Learn how to identify hemlock and ensure you stay safe in the hedgerow!
Learning how to identify hemlock is something all aspiring foragers need to do. This is a weedy plant that you find in all manner of settings up and down Britain. It also pops up in gardens, looking a little like parsley,
This deadly poisonous plant has a dark and mysterious reputation, in part due to its narcotic properties and because of its toxic nervine alkaloid coniine. This is the plant that the ancient Greek philosopher Socrates was put to death with.
The plants in the carrot family are some of the trickiest to identify, yet critical and delightful to have in our herb and spice rack. But to acquire the full pleasure of Britain’s wild culinary plants, you will have to learn to identify them and have your mind bended, just like everyone else!
The fact that the plants in this family can look similar at first and second glance is reason enough to engage your other senses when working with them. Each of them smells unique. But nothing changes the fact that they are not easy plants for beginner foragers to work with.
Hopefully by the time you have read this article, you will confidently know how to positively identify hemlock, and tell it apart from its numerous lookalikes.
What’s in a name?
The generic part of the name Conium, comes from the old Greek ‘Kőneion’. It seems that the word is derived from the similar Greek word ‘konas’. This word means to spin or whirl, in reference to vertigo and the physical effects of ingesting hemlock.
The specific part of the name ‘maculatum’, as readers of my Lords and ladies article will already know, describes the spotted appearance that’s easily visible on hemlock leaf stalks and flowering stems.
Our name hemlock is beleived to be from the old Saxon English. The old Saxon word ‘Hem’ or ‘Hym’ means border or shore. The suffix ‘leac’ means plant or herb.
Newcomers to foraging may need the glossary, although I do try and keep the obscure tech speak to a minimum.
Leaves: The leaves and petioles give ample opportunity all year round to positively identify hemlock.
Hemlock has large, usually shiny dark green pinnate leaves; typically around 40 cm long in a triangular shape.
Each leaf has between 2 -5 pinnate divisions, with numerous leaflets, giving a feathery, fern-like appearance. The basal leaves are mostly 3- 4- pinnate.
Individual leaflets are lobed, with pointy tips. Leaflet tips produce a white hydathode. The leaflets are generally a 1 – 2 cm long.
Sweet cicely (Myrrhis odorata) should never be mistaken for hemlock because a) it smells of aniseed, and b) it has white spotting on dull green hairy leaves.
Other carrot family plants aren’t anywhere as big, apart from common hogweed and giant hogweed, and they have totally different foliage.
To my nose, hemlock stinks! Large stands of the hemlock produce a noticeably mousy, rank smell, especially on hot days. Crush and sniff a part of a leaf to reveal the aroma. Contrast this with wild chervil’s sweet, faint, parsley smell.
Petiole: The other key I/D feature here is the red-purple spotting. These can be specks or large streaks and blotches. Online chat rooms may mention specimens without spots, but in almost 25 years of studying plants I haven’t seen one yet.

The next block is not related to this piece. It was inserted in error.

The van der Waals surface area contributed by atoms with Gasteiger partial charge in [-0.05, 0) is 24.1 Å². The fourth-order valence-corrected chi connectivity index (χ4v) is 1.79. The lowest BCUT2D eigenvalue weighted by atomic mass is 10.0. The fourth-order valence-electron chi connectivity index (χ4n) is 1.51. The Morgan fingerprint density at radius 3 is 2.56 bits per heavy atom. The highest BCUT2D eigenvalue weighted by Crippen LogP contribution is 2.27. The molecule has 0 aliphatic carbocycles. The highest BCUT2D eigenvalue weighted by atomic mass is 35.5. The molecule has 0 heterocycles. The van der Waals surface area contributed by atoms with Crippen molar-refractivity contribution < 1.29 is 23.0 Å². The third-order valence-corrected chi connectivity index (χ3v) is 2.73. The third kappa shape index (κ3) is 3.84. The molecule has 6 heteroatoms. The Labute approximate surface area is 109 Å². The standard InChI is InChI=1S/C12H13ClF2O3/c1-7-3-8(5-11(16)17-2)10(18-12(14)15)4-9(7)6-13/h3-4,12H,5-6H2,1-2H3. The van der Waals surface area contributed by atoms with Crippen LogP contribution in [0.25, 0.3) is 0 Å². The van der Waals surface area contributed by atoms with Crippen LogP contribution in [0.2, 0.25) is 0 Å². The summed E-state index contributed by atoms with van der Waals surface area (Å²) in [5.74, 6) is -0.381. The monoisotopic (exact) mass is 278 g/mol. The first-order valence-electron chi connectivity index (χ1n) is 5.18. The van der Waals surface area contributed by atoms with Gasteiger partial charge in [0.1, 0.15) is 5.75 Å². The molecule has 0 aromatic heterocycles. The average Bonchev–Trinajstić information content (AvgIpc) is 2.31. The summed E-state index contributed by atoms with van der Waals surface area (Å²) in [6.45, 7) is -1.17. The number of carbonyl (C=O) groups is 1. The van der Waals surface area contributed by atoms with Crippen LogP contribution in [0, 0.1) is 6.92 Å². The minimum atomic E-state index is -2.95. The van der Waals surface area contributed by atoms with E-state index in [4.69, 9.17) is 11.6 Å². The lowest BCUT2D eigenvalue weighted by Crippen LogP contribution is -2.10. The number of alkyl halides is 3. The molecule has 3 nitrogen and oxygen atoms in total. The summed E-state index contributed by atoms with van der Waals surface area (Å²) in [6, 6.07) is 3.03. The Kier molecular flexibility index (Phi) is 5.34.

You will notice the petiole is hairless, hollow and almost cylindrical. You will see fine lines running down it.
Theae few key charactsristics are markedly different to most other carrot family plants in Britain.
So as you are hopefully beginning to see, there are easy-to-spot differences between species, and its not that difficult to learn how to identify hemlock after all!
Roots: Hemlock has a long white tap root.
Stem: The plant can easily reach 2 metres and more. The stems are hollow, hairless, and gracefully branched toward the top.
Flowers: Although not the most critical factor in how to identify hemlock, its definitely worth knowing the detail of inflorescence.
Hemlock has white, lacy-looking flowers in numerous small compound umbels.
There are typically between 10 – 14 individual umbels. Each compound umbel is approximately 20 – 60 mm across. The individual umbels contain around 16 flowers each, and have bracteoles that can wither with age.
Individual flowers are very small (3 mm) with five lobed petals. The two-part stigma is surrounded by five stamens.
Flowering season: Hemlock flowering used to be the third great white wave of the season, following cow parsley and hogweed.
The plant now regularly flowers earlier than it did only 30 years ago. Find it in flower from late May / early June, through August.
Fruits: Small round ridged schizocarps.
Habitats: This plant is a lowland species, and only really found below 300 metres altitude. Hemlock loves wastegrounds, all manner of disturbed soils, roadsides, riverbanks and hedgerows. It happily colonises rivers and ditches that have been recently dredged. Discover the full extent of its geographic distribution in Britain with this BSBI map.
Harvesting: Only homeopathic practitioners should really consider harvesting hemlock. The powerful properties of hemlock are simply too dangerous for most western herbalalists to want to use internally, if at all.
Parts used: Traditionally all parts of the plant were used
Edible uses: None!
Medicinal uses: Traditionally this herb was used for pain relief. The alkaloid is a strong relaxant and sedative that acts on the motor senses of our nervous system. While coniine poisoning eventually produces respiratory collapse, it leaves the intellect and rational part of the brain functioning. The well known Finnish herbalist, Henriette Kress, does use the herb, and you can read about it in her excellent online herbal.
Other notes: The seeds of hemlock are, weight for weight, the most powerful part of the above ground parts of the plant, alongside the root.